|Institution:||University of Birmingham|
|Department:||School of Health and Population Sciences|
|Keywords:||R Medicine (General); RD Surgery|
|Full text PDF:||http://etheses.bham.ac.uk/5836/|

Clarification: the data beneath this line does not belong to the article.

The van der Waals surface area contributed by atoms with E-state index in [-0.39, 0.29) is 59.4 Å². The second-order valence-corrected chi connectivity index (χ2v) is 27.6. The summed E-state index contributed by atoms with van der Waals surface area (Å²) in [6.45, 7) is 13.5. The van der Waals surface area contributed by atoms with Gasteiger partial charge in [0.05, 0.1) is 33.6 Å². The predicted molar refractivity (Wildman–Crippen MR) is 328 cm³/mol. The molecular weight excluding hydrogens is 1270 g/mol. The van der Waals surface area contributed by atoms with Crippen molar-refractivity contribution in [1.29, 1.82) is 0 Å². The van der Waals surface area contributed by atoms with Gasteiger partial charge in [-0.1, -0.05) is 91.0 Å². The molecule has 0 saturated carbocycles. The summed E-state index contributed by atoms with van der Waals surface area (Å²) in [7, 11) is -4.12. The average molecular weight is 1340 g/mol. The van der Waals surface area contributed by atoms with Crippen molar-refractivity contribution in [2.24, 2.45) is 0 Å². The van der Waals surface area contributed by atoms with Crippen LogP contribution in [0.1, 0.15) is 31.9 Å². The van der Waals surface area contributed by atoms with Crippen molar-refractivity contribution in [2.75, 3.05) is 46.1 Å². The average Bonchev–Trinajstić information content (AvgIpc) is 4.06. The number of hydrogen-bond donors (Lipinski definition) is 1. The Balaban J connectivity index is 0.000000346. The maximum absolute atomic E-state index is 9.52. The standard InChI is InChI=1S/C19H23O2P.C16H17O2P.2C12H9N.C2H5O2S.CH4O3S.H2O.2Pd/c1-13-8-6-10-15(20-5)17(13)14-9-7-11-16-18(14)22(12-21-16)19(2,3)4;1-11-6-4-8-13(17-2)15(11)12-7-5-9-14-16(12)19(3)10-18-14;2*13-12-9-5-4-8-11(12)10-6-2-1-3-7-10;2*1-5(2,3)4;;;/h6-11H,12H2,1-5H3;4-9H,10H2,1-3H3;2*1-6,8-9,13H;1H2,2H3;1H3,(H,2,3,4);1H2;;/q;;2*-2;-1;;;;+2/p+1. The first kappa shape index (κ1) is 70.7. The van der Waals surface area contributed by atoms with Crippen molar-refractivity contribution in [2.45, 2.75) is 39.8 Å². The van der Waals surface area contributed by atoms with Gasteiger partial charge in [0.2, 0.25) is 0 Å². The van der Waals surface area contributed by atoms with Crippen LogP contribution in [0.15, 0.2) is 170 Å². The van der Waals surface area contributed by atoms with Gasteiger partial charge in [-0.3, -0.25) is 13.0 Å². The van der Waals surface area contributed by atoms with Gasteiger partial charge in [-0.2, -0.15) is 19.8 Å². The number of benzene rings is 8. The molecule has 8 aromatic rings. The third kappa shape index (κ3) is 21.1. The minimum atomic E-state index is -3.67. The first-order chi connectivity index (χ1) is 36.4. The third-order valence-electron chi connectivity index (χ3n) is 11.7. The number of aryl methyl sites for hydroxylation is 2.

Adverse reaction to metal debris (ARMD) represents a recently recognised mode of failure of metal-on-metal (MoM) hip resurfacings (HRs) and total hip replacements (THRs). ARMD often requires revision surgery which can have poor outcomes, therefore questioning the future role of MoM hip bearings. The 14-year survival of 447 HRs implanted by a designing surgeon was 94.1% (95% CI 84.9%-97.3%) with the best outcomes in males with primary osteoarthritis. The 8-year survival of 578 MoM THRs was 88.9% (95% CI 78.5%-93.4%) with 44% (17 of 39) of revisions performed for ARMD. A systematic review identified six studies reporting short-term outcomes following 216 ARMD revisions with variable complication (4%-68%) and re-revision (3%-38%) rates. Analysis of outcomes following 64 ARMD revisions demonstrated comparable complication (20.3%) and re-revision (12.5%) rates at a mean 4.5 year follow-up. The 5-year survival following ARMD revision was 87.9% (95% CI 78.9%-98.0%) with revision to another MoM bearing having significantly higher re-revision rates (p=0.046). Male patients with primary osteoarthritis may undergo HR in the future, however designing surgeons may also consider females for HR. There is no future role for MoM THR. Limited evidence exists regarding outcomes following ARMD revision, though exchange to a non-MoM bearing surface is advised.